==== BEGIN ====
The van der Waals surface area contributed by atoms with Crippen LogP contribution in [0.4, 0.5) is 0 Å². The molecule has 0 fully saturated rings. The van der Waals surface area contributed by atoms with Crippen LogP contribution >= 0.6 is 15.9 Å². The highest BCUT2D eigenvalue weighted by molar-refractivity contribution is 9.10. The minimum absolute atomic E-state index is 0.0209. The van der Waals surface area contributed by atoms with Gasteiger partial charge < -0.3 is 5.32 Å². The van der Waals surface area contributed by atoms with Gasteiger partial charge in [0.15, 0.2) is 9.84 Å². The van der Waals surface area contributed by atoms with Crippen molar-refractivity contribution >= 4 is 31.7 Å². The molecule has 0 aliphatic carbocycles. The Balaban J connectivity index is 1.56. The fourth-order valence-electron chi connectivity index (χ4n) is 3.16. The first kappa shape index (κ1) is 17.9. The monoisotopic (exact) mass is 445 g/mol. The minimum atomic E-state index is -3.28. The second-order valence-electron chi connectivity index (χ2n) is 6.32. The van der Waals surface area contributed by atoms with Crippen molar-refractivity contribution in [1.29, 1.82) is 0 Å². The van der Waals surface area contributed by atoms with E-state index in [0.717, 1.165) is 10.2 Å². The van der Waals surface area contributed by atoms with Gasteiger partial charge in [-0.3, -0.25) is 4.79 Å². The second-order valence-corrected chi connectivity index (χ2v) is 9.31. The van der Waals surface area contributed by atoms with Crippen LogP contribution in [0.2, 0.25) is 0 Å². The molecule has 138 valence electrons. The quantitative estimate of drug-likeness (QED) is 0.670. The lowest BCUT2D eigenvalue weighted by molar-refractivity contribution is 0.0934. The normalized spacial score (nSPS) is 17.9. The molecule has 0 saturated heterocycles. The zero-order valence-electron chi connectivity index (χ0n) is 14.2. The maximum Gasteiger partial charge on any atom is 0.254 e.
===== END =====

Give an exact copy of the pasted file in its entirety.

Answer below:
The van der Waals surface area contributed by atoms with Crippen LogP contribution in [0.4, 0.5) is 0 Å². The molecule has 0 fully saturated rings. The van der Waals surface area contributed by atoms with Crippen LogP contribution >= 0.6 is 15.9 Å². The highest BCUT2D eigenvalue weighted by molar-refractivity contribution is 9.10. The minimum absolute atomic E-state index is 0.0209. The van der Waals surface area contributed by atoms with Gasteiger partial charge < -0.3 is 5.32 Å². The van der Waals surface area contributed by atoms with Gasteiger partial charge in [0.15, 0.2) is 9.84 Å². The van der Waals surface area contributed by atoms with Crippen molar-refractivity contribution >= 4 is 31.7 Å². The molecule has 0 aliphatic carbocycles. The Balaban J connectivity index is 1.56. The fourth-order valence-electron chi connectivity index (χ4n) is 3.16. The first kappa shape index (κ1) is 17.9. The monoisotopic (exact) mass is 445 g/mol. The minimum atomic E-state index is -3.28. The second-order valence-electron chi connectivity index (χ2n) is 6.32. The van der Waals surface area contributed by atoms with Crippen molar-refractivity contribution in [1.29, 1.82) is 0 Å². The van der Waals surface area contributed by atoms with E-state index in [0.717, 1.165) is 10.2 Å². The van der Waals surface area contributed by atoms with Gasteiger partial charge in [-0.3, -0.25) is 4.79 Å². The second-order valence-corrected chi connectivity index (χ2v) is 9.31. The van der Waals surface area contributed by atoms with Crippen LogP contribution in [0.2, 0.25) is 0 Å². The molecule has 138 valence electrons. The quantitative estimate of drug-likeness (QED) is 0.670. The lowest BCUT2D eigenvalue weighted by molar-refractivity contribution is 0.0934. The normalized spacial score (nSPS) is 17.9. The molecule has 0 saturated heterocycles. The zero-order valence-electron chi connectivity index (χ0n) is 14.2. The maximum Gasteiger partial charge on any atom is 0.254 e.